Lesson number 2. It shouldn’t inconvenience the user. If it means someone has to do something different it puts them out, then you’re likely to see objections raised or resistance to a proposed change. Try removing people’s bins in your office for a week and see how eco-friendly their prepared to be when they have to get up from their desk to use a waste bin.
Lesson number 3. It must be a “no-brainer”. Take all of the guessing out of it. Same price, easier to use, sexier than the non-eco version etc. The more you make people think, the harder it gets to convince them to change a habit.
Hard as this is to say, the world is suffering from ECO-fatigue. Recessions are killers for green investments, the age of austerity might put back sustainable procurement and people are more concernnd with their personal worlds, than the world (massive generalisation I know, however it is a generalisation). Now it’s about protecting your job at all costs and doing things that make you look good in front of your boss or feel happy in a miserable economic environment.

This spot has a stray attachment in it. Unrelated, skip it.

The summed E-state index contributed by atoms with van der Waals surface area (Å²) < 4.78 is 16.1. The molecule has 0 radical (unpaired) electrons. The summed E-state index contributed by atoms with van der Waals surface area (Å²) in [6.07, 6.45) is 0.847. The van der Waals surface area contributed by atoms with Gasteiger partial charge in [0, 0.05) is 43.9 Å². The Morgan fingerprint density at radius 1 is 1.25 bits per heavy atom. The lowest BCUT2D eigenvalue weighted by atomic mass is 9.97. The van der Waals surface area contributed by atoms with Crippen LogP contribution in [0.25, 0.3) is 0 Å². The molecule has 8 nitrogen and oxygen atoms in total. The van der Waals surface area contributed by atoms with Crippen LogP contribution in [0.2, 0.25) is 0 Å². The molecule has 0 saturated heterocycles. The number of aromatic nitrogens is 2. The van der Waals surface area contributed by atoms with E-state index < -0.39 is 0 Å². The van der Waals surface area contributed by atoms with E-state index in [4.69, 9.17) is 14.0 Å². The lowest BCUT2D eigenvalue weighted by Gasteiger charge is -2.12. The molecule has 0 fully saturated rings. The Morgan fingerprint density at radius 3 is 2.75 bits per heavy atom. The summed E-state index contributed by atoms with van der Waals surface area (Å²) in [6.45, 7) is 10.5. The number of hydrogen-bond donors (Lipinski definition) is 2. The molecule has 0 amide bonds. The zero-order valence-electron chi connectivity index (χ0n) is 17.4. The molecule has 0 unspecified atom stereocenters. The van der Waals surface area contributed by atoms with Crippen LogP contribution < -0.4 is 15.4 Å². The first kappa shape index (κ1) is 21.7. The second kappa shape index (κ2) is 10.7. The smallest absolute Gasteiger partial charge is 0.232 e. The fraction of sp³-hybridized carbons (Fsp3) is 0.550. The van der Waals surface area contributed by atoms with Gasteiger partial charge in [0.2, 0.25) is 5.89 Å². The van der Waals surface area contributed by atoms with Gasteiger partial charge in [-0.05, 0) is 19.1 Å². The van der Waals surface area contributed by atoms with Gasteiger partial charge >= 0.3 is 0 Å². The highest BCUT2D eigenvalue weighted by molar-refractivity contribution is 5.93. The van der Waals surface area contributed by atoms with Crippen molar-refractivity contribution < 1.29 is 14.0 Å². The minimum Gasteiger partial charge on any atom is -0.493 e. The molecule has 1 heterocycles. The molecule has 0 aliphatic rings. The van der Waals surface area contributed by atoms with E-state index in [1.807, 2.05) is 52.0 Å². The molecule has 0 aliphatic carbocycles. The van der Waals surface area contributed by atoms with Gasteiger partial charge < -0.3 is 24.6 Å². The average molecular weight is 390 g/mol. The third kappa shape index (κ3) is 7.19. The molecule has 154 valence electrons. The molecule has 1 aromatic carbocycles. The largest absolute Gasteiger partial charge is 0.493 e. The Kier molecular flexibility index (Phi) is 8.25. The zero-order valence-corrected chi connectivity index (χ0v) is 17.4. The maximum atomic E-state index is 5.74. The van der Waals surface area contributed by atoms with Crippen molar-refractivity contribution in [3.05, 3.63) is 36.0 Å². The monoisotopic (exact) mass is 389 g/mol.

We’re living in a disposable consumer age. Consumption and one-upmanship trump eco-ness any day of the week. Example. Apple i-Pad. According to Greenpeace, they only rate 4.9 out of 10 on green issues in their Guide to Greener Electronics. Who cares? They’ve made a sexy gadget that everyone wants, no one looked at the eco-label, far from it, buyers were more interested in being first, bragging rights and making their lives easier.
So, this is what the green market is up against. You have to play in the same backyard as everyone else. Don’t think people will pay more, they expect you to be green as a hygiene factor, but that still doesn’t mean they will buy your product, you’ll just be considered. If it’s green and a monstrosity, forget it.